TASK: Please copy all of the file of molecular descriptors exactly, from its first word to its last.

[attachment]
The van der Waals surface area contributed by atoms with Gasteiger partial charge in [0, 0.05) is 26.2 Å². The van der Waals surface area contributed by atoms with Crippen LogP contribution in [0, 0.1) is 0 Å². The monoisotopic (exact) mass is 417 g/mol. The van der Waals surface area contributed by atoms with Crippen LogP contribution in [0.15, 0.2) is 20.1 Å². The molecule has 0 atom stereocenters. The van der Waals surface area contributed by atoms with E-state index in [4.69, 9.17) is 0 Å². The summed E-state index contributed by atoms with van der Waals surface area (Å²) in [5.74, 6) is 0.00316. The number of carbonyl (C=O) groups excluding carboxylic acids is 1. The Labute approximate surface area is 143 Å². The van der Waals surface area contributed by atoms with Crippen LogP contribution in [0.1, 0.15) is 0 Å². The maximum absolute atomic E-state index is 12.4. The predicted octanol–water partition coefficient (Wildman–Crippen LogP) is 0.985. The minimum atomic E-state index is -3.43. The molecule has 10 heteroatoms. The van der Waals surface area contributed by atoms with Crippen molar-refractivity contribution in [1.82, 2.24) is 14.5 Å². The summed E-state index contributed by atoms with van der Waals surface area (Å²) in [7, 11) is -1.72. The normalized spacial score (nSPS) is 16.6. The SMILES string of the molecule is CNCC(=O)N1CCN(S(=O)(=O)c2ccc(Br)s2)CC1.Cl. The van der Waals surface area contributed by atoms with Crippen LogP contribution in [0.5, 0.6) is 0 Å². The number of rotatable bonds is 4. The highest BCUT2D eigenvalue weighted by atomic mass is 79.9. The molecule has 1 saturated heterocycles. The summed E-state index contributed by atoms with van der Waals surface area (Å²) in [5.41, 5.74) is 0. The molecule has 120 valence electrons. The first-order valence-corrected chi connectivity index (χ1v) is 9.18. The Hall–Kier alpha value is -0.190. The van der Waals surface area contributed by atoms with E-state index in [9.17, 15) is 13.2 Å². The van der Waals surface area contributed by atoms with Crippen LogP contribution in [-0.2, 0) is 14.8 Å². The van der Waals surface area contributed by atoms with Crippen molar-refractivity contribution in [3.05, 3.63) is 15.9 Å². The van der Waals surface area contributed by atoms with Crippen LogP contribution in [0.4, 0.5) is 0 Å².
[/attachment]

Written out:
The van der Waals surface area contributed by atoms with Gasteiger partial charge in [0, 0.05) is 26.2 Å². The van der Waals surface area contributed by atoms with Crippen LogP contribution in [0, 0.1) is 0 Å². The monoisotopic (exact) mass is 417 g/mol. The van der Waals surface area contributed by atoms with Crippen LogP contribution in [0.15, 0.2) is 20.1 Å². The molecule has 0 atom stereocenters. The van der Waals surface area contributed by atoms with E-state index in [4.69, 9.17) is 0 Å². The summed E-state index contributed by atoms with van der Waals surface area (Å²) in [5.74, 6) is 0.00316. The number of carbonyl (C=O) groups excluding carboxylic acids is 1. The Labute approximate surface area is 143 Å². The van der Waals surface area contributed by atoms with Crippen LogP contribution in [0.1, 0.15) is 0 Å². The maximum absolute atomic E-state index is 12.4. The predicted octanol–water partition coefficient (Wildman–Crippen LogP) is 0.985. The minimum atomic E-state index is -3.43. The molecule has 10 heteroatoms. The van der Waals surface area contributed by atoms with Crippen molar-refractivity contribution in [1.82, 2.24) is 14.5 Å². The summed E-state index contributed by atoms with van der Waals surface area (Å²) in [7, 11) is -1.72. The normalized spacial score (nSPS) is 16.6. The SMILES string of the molecule is CNCC(=O)N1CCN(S(=O)(=O)c2ccc(Br)s2)CC1.Cl. The van der Waals surface area contributed by atoms with Crippen LogP contribution in [0.5, 0.6) is 0 Å². The number of rotatable bonds is 4. The highest BCUT2D eigenvalue weighted by atomic mass is 79.9. The molecule has 1 saturated heterocycles. The summed E-state index contributed by atoms with van der Waals surface area (Å²) in [5.41, 5.74) is 0. The molecule has 120 valence electrons. The first-order valence-corrected chi connectivity index (χ1v) is 9.18. The Hall–Kier alpha value is -0.190. The van der Waals surface area contributed by atoms with E-state index in [9.17, 15) is 13.2 Å². The van der Waals surface area contributed by atoms with Crippen LogP contribution in [-0.2, 0) is 14.8 Å². The van der Waals surface area contributed by atoms with Crippen molar-refractivity contribution in [3.05, 3.63) is 15.9 Å². The van der Waals surface area contributed by atoms with Crippen LogP contribution in [0.4, 0.5) is 0 Å².